This is also the reasoning for the DU 4-year degree which supposedly offers “application courses” closely tailored to the needs of India Inc. But here’s the catch: Students don’t specialise until the third year. On the other hand, they can drop out after two years of general education — foundational courses in everything from Computer Science to Geography — with a liberal arts diploma that will qualify its holder (at best) for a primary school teaching job.
In contrast, the community college model puts the cart where it belongs — behind the horse. Students can earn a two-year specialised diploma, closely tailored to industry needs, and still retain the option of going on to a four-year degree. DU, for instance, could set up a parallel network of community colleges and offer third year seats to the highest achievers. But those who prefer to opt for a two-year diploma will be armed with a degree that ensures a decent job — unlike the 30-40 percent who presently just drop out.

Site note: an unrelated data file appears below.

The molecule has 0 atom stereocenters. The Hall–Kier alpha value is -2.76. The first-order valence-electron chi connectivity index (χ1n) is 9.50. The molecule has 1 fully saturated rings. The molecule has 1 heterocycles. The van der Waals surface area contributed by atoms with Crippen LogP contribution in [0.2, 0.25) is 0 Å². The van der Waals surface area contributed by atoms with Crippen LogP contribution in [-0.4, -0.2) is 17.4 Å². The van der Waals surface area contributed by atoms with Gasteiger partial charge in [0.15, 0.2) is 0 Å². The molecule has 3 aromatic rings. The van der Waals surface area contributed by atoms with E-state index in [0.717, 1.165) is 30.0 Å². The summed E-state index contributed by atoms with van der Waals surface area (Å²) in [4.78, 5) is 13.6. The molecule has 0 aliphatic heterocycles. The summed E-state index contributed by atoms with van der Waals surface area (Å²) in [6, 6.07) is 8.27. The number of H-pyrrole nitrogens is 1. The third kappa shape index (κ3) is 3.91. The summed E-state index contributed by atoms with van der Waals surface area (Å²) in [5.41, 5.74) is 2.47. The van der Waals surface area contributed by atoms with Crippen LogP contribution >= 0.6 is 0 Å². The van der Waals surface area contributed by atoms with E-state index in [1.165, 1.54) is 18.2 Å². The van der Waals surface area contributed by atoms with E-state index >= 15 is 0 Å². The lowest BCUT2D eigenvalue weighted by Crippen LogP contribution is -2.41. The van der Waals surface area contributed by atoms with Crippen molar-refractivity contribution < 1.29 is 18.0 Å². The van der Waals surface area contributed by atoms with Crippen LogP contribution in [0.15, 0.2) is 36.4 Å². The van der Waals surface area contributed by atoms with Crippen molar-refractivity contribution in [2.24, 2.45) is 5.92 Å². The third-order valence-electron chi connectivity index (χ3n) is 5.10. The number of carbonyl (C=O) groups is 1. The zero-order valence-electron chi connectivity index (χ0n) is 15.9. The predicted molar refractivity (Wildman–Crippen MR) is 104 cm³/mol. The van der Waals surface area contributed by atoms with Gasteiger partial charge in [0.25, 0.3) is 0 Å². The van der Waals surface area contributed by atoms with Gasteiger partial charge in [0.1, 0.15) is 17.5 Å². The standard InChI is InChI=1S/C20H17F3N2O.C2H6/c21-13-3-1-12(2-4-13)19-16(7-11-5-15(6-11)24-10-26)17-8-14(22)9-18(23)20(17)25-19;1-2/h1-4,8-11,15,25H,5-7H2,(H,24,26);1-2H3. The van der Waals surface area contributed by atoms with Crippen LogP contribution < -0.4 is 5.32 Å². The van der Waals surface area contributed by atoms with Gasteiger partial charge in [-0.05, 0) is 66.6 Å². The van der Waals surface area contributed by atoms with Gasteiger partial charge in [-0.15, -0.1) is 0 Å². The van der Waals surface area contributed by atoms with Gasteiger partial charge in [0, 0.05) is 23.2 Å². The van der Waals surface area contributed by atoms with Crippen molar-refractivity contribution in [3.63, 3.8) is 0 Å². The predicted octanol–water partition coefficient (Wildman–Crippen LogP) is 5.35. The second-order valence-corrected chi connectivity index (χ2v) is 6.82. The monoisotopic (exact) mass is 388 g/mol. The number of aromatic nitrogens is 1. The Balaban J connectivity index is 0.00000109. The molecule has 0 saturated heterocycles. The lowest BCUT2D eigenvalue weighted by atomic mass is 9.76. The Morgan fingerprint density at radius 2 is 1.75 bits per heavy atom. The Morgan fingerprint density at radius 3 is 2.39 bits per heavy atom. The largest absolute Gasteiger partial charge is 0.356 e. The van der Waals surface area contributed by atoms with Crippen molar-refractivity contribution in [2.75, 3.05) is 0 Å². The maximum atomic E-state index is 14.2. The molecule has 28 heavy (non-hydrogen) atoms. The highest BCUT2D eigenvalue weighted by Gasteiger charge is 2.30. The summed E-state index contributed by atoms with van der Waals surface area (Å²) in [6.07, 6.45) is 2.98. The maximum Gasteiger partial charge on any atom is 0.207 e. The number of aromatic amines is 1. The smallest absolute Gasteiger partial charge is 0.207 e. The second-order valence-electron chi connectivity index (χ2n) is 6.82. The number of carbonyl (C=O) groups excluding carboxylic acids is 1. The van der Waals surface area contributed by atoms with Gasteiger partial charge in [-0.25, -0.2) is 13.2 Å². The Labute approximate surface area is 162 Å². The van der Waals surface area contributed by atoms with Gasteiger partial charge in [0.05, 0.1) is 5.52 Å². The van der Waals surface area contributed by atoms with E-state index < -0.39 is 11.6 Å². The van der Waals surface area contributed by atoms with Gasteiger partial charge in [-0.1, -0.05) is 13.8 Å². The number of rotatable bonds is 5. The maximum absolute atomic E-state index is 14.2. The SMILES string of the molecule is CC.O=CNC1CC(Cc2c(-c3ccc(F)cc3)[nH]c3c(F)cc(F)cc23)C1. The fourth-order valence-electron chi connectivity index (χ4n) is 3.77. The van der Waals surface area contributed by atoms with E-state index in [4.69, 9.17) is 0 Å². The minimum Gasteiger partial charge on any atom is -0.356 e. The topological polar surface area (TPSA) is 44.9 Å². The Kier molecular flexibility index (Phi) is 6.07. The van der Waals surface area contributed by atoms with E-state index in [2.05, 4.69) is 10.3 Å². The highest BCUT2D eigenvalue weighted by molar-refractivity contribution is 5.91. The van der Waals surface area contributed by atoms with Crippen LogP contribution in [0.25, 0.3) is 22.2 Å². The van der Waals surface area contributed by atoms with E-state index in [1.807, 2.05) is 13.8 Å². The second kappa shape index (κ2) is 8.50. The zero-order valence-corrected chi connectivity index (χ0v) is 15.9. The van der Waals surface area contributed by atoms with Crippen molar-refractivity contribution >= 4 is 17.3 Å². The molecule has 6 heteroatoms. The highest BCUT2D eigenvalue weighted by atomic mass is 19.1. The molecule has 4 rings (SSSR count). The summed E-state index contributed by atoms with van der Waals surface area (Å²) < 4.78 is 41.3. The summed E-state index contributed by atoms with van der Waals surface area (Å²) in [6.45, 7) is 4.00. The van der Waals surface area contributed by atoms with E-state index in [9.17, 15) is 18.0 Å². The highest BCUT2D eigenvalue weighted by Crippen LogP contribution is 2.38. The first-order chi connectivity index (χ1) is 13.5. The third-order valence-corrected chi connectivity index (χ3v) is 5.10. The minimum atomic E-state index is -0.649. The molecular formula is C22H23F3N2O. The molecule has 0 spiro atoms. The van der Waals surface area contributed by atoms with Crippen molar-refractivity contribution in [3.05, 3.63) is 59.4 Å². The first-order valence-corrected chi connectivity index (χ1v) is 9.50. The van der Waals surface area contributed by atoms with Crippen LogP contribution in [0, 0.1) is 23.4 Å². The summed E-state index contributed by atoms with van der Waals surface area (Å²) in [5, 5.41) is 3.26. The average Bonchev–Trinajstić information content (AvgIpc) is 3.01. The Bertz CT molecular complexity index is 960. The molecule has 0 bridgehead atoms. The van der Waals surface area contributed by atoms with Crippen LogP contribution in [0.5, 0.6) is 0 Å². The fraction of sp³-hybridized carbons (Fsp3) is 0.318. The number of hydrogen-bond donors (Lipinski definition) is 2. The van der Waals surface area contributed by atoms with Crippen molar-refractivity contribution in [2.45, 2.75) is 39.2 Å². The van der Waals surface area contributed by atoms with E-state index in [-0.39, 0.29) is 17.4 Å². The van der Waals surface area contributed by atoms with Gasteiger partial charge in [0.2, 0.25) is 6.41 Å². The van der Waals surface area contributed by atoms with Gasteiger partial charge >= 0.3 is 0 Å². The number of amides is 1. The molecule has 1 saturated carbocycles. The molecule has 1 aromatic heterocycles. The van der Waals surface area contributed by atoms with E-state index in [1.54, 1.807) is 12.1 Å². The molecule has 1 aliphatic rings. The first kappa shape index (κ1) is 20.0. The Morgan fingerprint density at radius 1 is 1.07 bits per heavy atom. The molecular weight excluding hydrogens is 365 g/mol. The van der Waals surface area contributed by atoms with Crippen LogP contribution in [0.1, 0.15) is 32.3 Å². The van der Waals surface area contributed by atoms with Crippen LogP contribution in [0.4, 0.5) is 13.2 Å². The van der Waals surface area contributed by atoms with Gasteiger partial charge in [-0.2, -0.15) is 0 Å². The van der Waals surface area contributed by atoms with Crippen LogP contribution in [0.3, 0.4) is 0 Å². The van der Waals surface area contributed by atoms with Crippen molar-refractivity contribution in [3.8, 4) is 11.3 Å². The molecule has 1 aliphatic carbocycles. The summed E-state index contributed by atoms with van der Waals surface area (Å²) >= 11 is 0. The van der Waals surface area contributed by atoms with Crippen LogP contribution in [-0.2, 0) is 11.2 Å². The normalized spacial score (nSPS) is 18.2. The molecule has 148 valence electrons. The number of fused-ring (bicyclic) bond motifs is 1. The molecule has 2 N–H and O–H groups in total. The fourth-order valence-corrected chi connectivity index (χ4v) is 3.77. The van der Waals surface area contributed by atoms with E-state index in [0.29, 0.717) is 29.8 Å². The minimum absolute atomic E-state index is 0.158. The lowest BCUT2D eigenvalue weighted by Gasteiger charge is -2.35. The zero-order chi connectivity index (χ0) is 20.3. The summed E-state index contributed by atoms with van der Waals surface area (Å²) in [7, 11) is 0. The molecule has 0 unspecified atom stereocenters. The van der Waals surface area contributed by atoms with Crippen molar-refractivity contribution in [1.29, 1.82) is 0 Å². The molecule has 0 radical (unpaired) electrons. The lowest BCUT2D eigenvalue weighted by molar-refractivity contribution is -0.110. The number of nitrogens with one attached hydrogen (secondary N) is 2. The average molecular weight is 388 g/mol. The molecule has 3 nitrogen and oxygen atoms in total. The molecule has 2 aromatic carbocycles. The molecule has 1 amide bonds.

The national discourse of aspiration is driven entirely by the IIM/IIT fantasy. All the messages we receive insist that all of us can and should devote our lives racing up the engineering/management track. All this ‘think big’ mumbo-jumbo has obscured the real opportunities for mobility at hand.
Construction and manufacturing are just some of the large-scale sectors where there is an alarming shortage in skilled labour. Construction companies, for example, were forced to import labour from China to complete the planned Commonwealth Games projects. As an Economic Times op-ed notes, “Already, wages for vocationally-trained workers have risen faster in some moderately skill-intensive sectors, such as construction, than for workers without training. Increasing use of capital – through automation and IT – and shifts in employment towards knowledge-intensive jobs will drive higher skill demand than India is equipped to supply.”
We will have the jobs but not the labour to perform them, according to the Financial Times: